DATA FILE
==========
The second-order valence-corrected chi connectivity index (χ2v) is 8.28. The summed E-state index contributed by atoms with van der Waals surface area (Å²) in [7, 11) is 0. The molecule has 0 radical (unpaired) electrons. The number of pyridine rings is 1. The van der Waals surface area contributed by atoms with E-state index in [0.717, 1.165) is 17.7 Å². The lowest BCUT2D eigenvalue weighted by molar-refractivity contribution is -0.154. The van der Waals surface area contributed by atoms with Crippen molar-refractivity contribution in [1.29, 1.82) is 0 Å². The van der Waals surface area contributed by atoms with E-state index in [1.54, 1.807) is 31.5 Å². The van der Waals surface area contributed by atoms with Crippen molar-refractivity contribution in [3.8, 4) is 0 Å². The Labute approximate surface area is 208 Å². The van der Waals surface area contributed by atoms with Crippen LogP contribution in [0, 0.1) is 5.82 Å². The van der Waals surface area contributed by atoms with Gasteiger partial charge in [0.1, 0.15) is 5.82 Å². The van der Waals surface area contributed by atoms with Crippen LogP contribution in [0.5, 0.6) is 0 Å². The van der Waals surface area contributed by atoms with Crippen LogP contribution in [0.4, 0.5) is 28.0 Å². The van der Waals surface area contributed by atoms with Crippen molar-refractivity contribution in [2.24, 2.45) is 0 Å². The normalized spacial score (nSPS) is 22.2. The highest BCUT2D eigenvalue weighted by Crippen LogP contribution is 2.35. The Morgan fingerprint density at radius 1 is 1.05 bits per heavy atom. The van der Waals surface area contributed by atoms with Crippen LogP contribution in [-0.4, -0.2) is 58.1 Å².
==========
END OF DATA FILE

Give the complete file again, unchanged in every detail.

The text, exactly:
The second-order valence-corrected chi connectivity index (χ2v) is 8.28. The summed E-state index contributed by atoms with van der Waals surface area (Å²) in [7, 11) is 0. The molecule has 0 radical (unpaired) electrons. The number of pyridine rings is 1. The van der Waals surface area contributed by atoms with E-state index in [0.717, 1.165) is 17.7 Å². The lowest BCUT2D eigenvalue weighted by molar-refractivity contribution is -0.154. The van der Waals surface area contributed by atoms with Crippen molar-refractivity contribution in [1.29, 1.82) is 0 Å². The van der Waals surface area contributed by atoms with E-state index in [1.54, 1.807) is 31.5 Å². The van der Waals surface area contributed by atoms with Crippen molar-refractivity contribution in [3.8, 4) is 0 Å². The Labute approximate surface area is 208 Å². The van der Waals surface area contributed by atoms with Crippen LogP contribution in [0, 0.1) is 5.82 Å². The van der Waals surface area contributed by atoms with Gasteiger partial charge in [0.1, 0.15) is 5.82 Å². The van der Waals surface area contributed by atoms with Crippen LogP contribution in [0.5, 0.6) is 0 Å². The van der Waals surface area contributed by atoms with Crippen LogP contribution in [0.4, 0.5) is 28.0 Å². The van der Waals surface area contributed by atoms with Crippen molar-refractivity contribution in [2.24, 2.45) is 0 Å². The normalized spacial score (nSPS) is 22.2. The highest BCUT2D eigenvalue weighted by Crippen LogP contribution is 2.35. The Morgan fingerprint density at radius 1 is 1.05 bits per heavy atom. The van der Waals surface area contributed by atoms with Crippen LogP contribution in [-0.4, -0.2) is 58.1 Å².